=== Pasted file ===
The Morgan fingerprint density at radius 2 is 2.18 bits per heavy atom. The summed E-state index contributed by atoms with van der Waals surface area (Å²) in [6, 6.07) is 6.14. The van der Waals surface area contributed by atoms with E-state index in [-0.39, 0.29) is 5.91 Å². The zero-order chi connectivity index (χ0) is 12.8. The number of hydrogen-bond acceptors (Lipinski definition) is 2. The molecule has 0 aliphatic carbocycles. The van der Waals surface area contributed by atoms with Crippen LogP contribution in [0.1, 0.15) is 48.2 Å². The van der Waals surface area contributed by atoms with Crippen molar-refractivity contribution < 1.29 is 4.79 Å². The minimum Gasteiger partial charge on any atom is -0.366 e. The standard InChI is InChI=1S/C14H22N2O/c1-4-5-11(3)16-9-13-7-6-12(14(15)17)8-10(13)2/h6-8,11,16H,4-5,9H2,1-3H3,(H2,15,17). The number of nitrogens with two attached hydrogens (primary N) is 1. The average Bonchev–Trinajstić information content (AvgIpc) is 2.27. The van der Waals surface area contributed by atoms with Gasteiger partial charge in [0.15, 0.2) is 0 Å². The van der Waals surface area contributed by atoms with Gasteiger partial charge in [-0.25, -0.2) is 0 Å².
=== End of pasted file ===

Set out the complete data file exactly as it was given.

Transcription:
The Morgan fingerprint density at radius 2 is 2.18 bits per heavy atom. The summed E-state index contributed by atoms with van der Waals surface area (Å²) in [6, 6.07) is 6.14. The van der Waals surface area contributed by atoms with E-state index in [-0.39, 0.29) is 5.91 Å². The zero-order chi connectivity index (χ0) is 12.8. The number of hydrogen-bond acceptors (Lipinski definition) is 2. The molecule has 0 aliphatic carbocycles. The van der Waals surface area contributed by atoms with Crippen LogP contribution in [0.1, 0.15) is 48.2 Å². The van der Waals surface area contributed by atoms with Crippen molar-refractivity contribution < 1.29 is 4.79 Å². The minimum Gasteiger partial charge on any atom is -0.366 e. The standard InChI is InChI=1S/C14H22N2O/c1-4-5-11(3)16-9-13-7-6-12(14(15)17)8-10(13)2/h6-8,11,16H,4-5,9H2,1-3H3,(H2,15,17). The number of nitrogens with two attached hydrogens (primary N) is 1. The average Bonchev–Trinajstić information content (AvgIpc) is 2.27. The van der Waals surface area contributed by atoms with Gasteiger partial charge in [0.15, 0.2) is 0 Å². The van der Waals surface area contributed by atoms with Gasteiger partial charge in [-0.25, -0.2) is 0 Å².